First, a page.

That story about Daddy and Uncle Clete explained a lot. A four-year old boy, scared to death by a dog bigger than he was, saved by his brave big brother. No wonder Daddy stuck by Uncle Clete long after everyone else gave up on him. No wonder he was loyal despite all of Mother’s badgering. I remembered Mother’s direction to me – “Keep him away from Clete” – and I smiled to myself. No one was going to keep Daddy away from Uncle Clete if he needed him.
I could see Daddy’s jaw clenching, unclenching, clenching. In a little over an hour we’d see Uncle Clete, and we’d know how bad it was. In an hour we’d have to leave our white Oldsmobile cocoon. We’d have to act. Daddy tapped a rhythm on the steering wheel with his forefinger in time with his tuneless whistling. I could see enough of the speedometer to tell that we were going over eighty. Every minute on the road now was a minute that might make us too late, a minute in which Uncle Clete could die.
If we didn’t get there in time, what would Daddy do? He never started drinking in a crisis. It was after the crisis was over that we had to worry. The night that 3,000 turkeys died in a thunderstorm, he worked all night pulling the birds off each other where they had piled in their terror, trying to save the ones not yet suffocated. The next day, he worked ten hours collecting the carcasses and moving them away. The day after that, he helped the insurance adjuster count the bodies that had been sitting in the August heat for almost two days. But the next day, after he poured gasoline over the mountain of dead turkeys and set a match to it and posted me with wet gunny sacks to beat out any grass fires that spread, he disappeared. The crisis was over and he snapped. I heard him come in at four in the morning, and smelled the whiskey sweating out of him when I helped feed the turkeys at six.
The territory we were passing through was familiar, not just because we’d driven through it so many times, but because our family history was there. It was strange to pass the family landmarks without Mother’s commentary.
We drove through Canyon where Mother had attended her one semester of college. When we saw the sign pointing to West Texas State, I asked, “That’s where you met Mother. Right?” He only grunted.
I knew the story of my parents’ courtship and marriage by heart. Mother told it to me like it was a fairy tale, even when they were divorced. I would lie on the couch with my head in her lap, and she would run her fingers through my hair while she talked.
“Once upon a time there was a girl who was so beautiful that they gave her a crown and called her Miss Soybean Fields. The United States Navy had a training center in the town where she went to college, and there were hundreds of boys, thousands. All the Navy men wanted to be with the beautiful girl, and one even proposed. He was a flyer, the son of a Dallas oil millionaire. And she thought she’d marry him. One night, though, when the flyer was playing the piano and the girl was sitting on it singing, a seaman third class came in. She took one look and knew she’d love him forever. He wasn’t from far away, he wasn’t rich, he wasn’t even the handsomest man she’d ever seen. Until he smiled.” This was where Mother let me know the story was about her and Daddy, “You know your father’s smile.” She always sighed here.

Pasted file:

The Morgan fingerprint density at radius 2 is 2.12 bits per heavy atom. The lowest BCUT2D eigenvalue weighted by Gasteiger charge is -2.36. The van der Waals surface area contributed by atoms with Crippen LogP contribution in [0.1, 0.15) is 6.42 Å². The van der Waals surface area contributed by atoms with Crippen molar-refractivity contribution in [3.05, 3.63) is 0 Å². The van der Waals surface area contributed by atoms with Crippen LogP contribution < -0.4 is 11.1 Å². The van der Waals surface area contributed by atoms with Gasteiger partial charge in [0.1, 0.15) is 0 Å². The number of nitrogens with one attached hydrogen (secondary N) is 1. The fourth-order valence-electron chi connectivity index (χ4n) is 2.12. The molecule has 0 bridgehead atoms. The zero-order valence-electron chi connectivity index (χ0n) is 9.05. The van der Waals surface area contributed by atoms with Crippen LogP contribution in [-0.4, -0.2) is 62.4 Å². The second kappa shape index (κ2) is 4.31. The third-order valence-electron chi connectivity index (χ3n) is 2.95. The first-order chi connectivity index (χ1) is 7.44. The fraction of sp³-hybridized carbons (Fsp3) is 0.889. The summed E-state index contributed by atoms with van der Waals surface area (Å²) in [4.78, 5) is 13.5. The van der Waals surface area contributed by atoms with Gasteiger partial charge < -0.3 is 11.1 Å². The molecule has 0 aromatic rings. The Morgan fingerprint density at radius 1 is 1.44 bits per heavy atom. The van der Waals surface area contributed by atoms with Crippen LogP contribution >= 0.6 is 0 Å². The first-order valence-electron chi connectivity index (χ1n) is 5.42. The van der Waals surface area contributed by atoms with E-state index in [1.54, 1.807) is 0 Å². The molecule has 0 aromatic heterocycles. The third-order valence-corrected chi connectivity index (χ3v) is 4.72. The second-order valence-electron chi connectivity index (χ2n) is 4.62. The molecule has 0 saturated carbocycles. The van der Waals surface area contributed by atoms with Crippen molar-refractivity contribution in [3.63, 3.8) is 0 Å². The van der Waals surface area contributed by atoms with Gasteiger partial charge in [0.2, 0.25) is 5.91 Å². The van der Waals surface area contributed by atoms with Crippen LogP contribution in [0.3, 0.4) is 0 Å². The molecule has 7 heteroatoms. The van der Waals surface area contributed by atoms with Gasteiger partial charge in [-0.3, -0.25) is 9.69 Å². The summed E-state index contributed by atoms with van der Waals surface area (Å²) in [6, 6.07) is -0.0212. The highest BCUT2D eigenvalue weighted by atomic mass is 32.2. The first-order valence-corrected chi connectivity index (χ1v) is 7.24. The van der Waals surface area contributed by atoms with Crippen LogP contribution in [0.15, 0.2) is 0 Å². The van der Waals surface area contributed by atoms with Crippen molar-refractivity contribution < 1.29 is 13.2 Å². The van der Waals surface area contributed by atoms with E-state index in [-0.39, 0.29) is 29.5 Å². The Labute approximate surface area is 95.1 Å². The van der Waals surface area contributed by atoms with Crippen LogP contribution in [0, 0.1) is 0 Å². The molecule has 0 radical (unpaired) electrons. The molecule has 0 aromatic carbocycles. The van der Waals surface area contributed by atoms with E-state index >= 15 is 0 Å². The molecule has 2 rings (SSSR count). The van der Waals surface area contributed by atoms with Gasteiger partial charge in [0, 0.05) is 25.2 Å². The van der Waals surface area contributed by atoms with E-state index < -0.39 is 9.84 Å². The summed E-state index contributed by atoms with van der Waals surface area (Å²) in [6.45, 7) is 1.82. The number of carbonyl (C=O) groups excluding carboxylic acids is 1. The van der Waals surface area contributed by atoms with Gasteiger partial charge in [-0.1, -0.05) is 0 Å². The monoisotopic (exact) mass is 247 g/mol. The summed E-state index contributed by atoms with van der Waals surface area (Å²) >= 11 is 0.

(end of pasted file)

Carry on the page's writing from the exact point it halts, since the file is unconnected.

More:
“He only had three weeks before he had to go to war so they got married that quick. She went to California where she waited for his ship, and she waited for the war to be over, and she waited for a baby. The magic was that everything happened almost all at once. The War ended, the fleet came in, and God sent them a beautiful baby girl. The three of us came back to Texas, and we lived happily ever after.” During the divorce, she left out the last part.
I imagined asking Daddy to tell me how he met and married Mother and smiled at the response I was sure he would give. “We met. We got married. There was a war on.”
Daddy liked the openness of the plains we were driving through. When we moved to Missouri, he said the hills and trees made him feel closed in, spooky. “I like to see what’s coming up on me,” he said. That’s the way people thought in West Texas. During tornado warnings, despite all the radio stations telling you not to, people ran. They got in their cars and drove, convinced that they could search the sky and see a tornado before it got them.
My reaction was different. On this endless plain, I felt exposed. Maybe you could see a tornado coming, but it could see you too. And there was nothing to keep it from getting you. The sun here beat down with more fierceness than the Missouri sun, so that now, at the end of June, everything we passed that wasn’t irrigated was dry and brown. I remembered being a child unable to escape the wind that stirred up the dust, scratched my skin and burned my eyes. This was a prickly country where walking barefoot was painful, even dangerous — dry grass and stickers called goat heads. In Missouri, wildlife meant cute fuzzy animals like raccoons and squirrels. In West Texas, it meant armadillos, rattle snakes, and scorpions.